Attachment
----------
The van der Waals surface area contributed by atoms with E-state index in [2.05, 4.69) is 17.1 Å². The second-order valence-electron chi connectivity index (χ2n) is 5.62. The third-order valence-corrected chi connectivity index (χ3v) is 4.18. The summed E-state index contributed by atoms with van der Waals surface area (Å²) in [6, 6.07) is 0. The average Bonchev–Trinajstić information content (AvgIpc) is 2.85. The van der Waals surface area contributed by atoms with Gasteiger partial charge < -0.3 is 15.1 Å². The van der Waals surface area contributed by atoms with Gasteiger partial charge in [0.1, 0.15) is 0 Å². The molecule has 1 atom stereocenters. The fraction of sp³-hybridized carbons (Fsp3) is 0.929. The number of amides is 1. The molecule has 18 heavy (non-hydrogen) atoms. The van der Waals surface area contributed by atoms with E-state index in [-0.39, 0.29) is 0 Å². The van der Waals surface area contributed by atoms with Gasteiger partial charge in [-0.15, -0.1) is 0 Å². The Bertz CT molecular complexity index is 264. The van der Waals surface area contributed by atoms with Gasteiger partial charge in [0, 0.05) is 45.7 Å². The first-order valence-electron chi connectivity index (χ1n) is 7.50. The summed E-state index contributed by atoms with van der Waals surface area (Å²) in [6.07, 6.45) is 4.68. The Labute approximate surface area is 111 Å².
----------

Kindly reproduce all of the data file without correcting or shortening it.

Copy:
The van der Waals surface area contributed by atoms with E-state index in [2.05, 4.69) is 17.1 Å². The second-order valence-electron chi connectivity index (χ2n) is 5.62. The third-order valence-corrected chi connectivity index (χ3v) is 4.18. The summed E-state index contributed by atoms with van der Waals surface area (Å²) in [6, 6.07) is 0. The average Bonchev–Trinajstić information content (AvgIpc) is 2.85. The van der Waals surface area contributed by atoms with Gasteiger partial charge < -0.3 is 15.1 Å². The van der Waals surface area contributed by atoms with Gasteiger partial charge in [0.1, 0.15) is 0 Å². The molecule has 1 atom stereocenters. The fraction of sp³-hybridized carbons (Fsp3) is 0.929. The number of amides is 1. The molecule has 18 heavy (non-hydrogen) atoms. The van der Waals surface area contributed by atoms with E-state index in [-0.39, 0.29) is 0 Å². The van der Waals surface area contributed by atoms with Gasteiger partial charge in [-0.15, -0.1) is 0 Å². The Bertz CT molecular complexity index is 264. The van der Waals surface area contributed by atoms with Gasteiger partial charge in [0, 0.05) is 45.7 Å². The first-order valence-electron chi connectivity index (χ1n) is 7.50. The summed E-state index contributed by atoms with van der Waals surface area (Å²) in [6.07, 6.45) is 4.68. The Labute approximate surface area is 111 Å².